Across the central part of the country, a strong low pressure system will bring scattered showers and strong to severe thunderstorms to the northern Plains and the Upper Mississippi Valley. Frequent lightning, strong winds, large hail, and heavy downpours will accompany the strongest storms. Rainfall amounts of one to two inches will be possible and may lead to areas of flooding. Elsewhere, partly to mostly cloudy skies with widely scattered showers and thunderstorms can be expected across the central and southern Plains, and the Middle and Lower Mississippi Valley. The main concern with this activity will be periods of heavy rain that may lead to localized areas of flooding. Rainfall amounts of up to an inch will be possible. High temperatures will reach into the upper 70s to the lower 90s.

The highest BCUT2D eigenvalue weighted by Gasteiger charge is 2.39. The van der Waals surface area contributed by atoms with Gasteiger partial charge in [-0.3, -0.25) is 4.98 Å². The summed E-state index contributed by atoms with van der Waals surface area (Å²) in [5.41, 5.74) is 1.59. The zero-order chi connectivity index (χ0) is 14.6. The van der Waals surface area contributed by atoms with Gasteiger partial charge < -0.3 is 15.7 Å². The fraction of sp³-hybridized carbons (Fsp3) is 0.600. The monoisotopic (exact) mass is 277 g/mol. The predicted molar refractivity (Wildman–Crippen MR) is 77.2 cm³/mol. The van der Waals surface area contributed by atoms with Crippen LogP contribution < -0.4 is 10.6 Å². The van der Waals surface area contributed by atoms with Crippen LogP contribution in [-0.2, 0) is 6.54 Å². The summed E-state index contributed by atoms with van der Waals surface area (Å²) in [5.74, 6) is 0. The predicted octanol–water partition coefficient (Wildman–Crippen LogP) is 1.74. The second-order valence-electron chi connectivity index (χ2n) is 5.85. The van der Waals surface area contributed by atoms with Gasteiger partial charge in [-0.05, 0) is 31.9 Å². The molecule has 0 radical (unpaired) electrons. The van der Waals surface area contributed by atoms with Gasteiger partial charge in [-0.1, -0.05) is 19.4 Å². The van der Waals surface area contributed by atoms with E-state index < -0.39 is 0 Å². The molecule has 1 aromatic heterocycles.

In the West, partly cloudy skies with afternoon and evening showers and thunderstorms can be expected across the high Plains, the Rocky Mountains, and the Desert Southwest. Rainfall amounts of up to a half of an inch will be possible in a very short amount of time and will likely lead to areas of flash flooding. Otherwise, fair skies and dry conditions will prevail across the Great Basin, California, and the Pacific Northwest. High temperatures will reach into the 60s and 70s across the Pacific Northwest, the northern Rocky Mountains, and the northern high Plains; into the 80s and 90s through the central and southern high Plains, the central and southern Rocky Mountains; the Great Basin, and coastal California; and into the upper 90s to near 110 through interior California and the Desert Southwest.

Prepared by WeatherBank, Inc.